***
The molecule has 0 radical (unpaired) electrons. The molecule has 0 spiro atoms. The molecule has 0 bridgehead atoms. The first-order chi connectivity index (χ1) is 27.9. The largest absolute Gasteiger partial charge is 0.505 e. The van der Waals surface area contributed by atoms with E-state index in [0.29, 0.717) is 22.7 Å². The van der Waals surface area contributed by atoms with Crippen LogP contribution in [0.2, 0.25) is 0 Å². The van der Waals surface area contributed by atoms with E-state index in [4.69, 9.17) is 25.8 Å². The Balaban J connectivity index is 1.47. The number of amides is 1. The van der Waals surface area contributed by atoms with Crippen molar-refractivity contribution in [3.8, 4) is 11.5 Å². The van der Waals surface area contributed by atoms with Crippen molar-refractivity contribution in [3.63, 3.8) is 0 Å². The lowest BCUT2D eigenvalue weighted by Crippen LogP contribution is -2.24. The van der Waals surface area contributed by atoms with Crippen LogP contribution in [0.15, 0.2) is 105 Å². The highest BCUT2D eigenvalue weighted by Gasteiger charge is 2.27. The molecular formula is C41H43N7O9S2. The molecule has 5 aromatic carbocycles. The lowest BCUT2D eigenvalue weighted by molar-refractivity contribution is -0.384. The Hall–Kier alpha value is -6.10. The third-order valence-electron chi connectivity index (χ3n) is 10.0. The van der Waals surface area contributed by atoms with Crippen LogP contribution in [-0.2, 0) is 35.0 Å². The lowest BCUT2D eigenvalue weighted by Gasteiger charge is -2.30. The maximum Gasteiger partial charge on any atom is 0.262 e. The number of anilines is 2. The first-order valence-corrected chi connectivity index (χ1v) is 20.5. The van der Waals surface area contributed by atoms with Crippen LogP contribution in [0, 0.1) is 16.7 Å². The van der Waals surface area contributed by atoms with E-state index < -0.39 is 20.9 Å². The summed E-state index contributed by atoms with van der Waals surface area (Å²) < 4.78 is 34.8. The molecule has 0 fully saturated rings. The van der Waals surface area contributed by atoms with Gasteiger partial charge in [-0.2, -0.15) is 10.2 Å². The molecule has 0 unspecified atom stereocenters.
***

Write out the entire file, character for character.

The molecule has 0 radical (unpaired) electrons. The molecule has 0 spiro atoms. The molecule has 0 bridgehead atoms. The first-order chi connectivity index (χ1) is 27.9. The largest absolute Gasteiger partial charge is 0.505 e. The van der Waals surface area contributed by atoms with E-state index in [0.29, 0.717) is 22.7 Å². The van der Waals surface area contributed by atoms with Crippen LogP contribution in [0.2, 0.25) is 0 Å². The van der Waals surface area contributed by atoms with E-state index in [4.69, 9.17) is 25.8 Å². The Balaban J connectivity index is 1.47. The number of amides is 1. The van der Waals surface area contributed by atoms with Crippen molar-refractivity contribution in [3.8, 4) is 11.5 Å². The van der Waals surface area contributed by atoms with Crippen molar-refractivity contribution in [3.63, 3.8) is 0 Å². The lowest BCUT2D eigenvalue weighted by Crippen LogP contribution is -2.24. The van der Waals surface area contributed by atoms with Crippen LogP contribution in [0.15, 0.2) is 105 Å². The highest BCUT2D eigenvalue weighted by Gasteiger charge is 2.27. The molecular formula is C41H43N7O9S2. The molecule has 5 aromatic carbocycles. The lowest BCUT2D eigenvalue weighted by molar-refractivity contribution is -0.384. The Hall–Kier alpha value is -6.10. The third-order valence-electron chi connectivity index (χ3n) is 10.0. The van der Waals surface area contributed by atoms with Crippen LogP contribution in [-0.2, 0) is 35.0 Å². The lowest BCUT2D eigenvalue weighted by Gasteiger charge is -2.30. The maximum Gasteiger partial charge on any atom is 0.262 e. The number of anilines is 2. The first-order valence-corrected chi connectivity index (χ1v) is 20.5. The van der Waals surface area contributed by atoms with Crippen LogP contribution in [0, 0.1) is 16.7 Å². The van der Waals surface area contributed by atoms with E-state index < -0.39 is 20.9 Å². The summed E-state index contributed by atoms with van der Waals surface area (Å²) < 4.78 is 34.8. The molecule has 0 fully saturated rings. The van der Waals surface area contributed by atoms with Gasteiger partial charge in [-0.2, -0.15) is 10.2 Å². The molecule has 0 unspecified atom stereocenters.